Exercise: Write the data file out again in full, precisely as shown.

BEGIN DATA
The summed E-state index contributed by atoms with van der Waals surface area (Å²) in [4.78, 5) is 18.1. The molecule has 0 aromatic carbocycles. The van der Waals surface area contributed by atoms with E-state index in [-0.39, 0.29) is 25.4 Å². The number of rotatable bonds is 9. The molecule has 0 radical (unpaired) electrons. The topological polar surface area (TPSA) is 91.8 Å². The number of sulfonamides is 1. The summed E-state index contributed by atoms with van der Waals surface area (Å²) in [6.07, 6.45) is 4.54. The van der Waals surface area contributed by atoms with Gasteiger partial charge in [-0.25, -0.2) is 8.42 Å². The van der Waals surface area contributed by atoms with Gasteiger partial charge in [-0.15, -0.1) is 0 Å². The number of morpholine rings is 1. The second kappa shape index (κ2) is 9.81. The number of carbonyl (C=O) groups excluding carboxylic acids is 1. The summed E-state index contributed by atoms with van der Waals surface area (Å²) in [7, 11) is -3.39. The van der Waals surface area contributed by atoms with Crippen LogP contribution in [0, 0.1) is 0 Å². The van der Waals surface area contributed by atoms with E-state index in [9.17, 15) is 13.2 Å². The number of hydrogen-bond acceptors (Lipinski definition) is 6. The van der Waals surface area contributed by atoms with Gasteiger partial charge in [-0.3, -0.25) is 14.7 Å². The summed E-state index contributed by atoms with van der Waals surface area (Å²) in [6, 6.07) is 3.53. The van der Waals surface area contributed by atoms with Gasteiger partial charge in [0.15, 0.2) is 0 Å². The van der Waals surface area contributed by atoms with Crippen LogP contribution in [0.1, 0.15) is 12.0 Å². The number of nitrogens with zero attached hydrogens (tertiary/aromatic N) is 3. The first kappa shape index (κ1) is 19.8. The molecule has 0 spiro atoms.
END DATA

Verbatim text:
The summed E-state index contributed by atoms with van der Waals surface area (Å²) in [4.78, 5) is 18.1. The molecule has 0 aromatic carbocycles. The van der Waals surface area contributed by atoms with E-state index in [-0.39, 0.29) is 25.4 Å². The number of rotatable bonds is 9. The molecule has 0 radical (unpaired) electrons. The topological polar surface area (TPSA) is 91.8 Å². The number of sulfonamides is 1. The summed E-state index contributed by atoms with van der Waals surface area (Å²) in [6.07, 6.45) is 4.54. The van der Waals surface area contributed by atoms with Gasteiger partial charge in [-0.25, -0.2) is 8.42 Å². The van der Waals surface area contributed by atoms with Gasteiger partial charge in [-0.15, -0.1) is 0 Å². The number of morpholine rings is 1. The second kappa shape index (κ2) is 9.81. The number of carbonyl (C=O) groups excluding carboxylic acids is 1. The summed E-state index contributed by atoms with van der Waals surface area (Å²) in [7, 11) is -3.39. The van der Waals surface area contributed by atoms with Crippen LogP contribution in [0, 0.1) is 0 Å². The van der Waals surface area contributed by atoms with E-state index in [9.17, 15) is 13.2 Å². The number of hydrogen-bond acceptors (Lipinski definition) is 6. The van der Waals surface area contributed by atoms with Gasteiger partial charge in [-0.3, -0.25) is 14.7 Å². The summed E-state index contributed by atoms with van der Waals surface area (Å²) in [6, 6.07) is 3.53. The van der Waals surface area contributed by atoms with Gasteiger partial charge in [0.15, 0.2) is 0 Å². The van der Waals surface area contributed by atoms with Crippen LogP contribution in [0.1, 0.15) is 12.0 Å². The number of nitrogens with zero attached hydrogens (tertiary/aromatic N) is 3. The first kappa shape index (κ1) is 19.8. The molecule has 0 spiro atoms.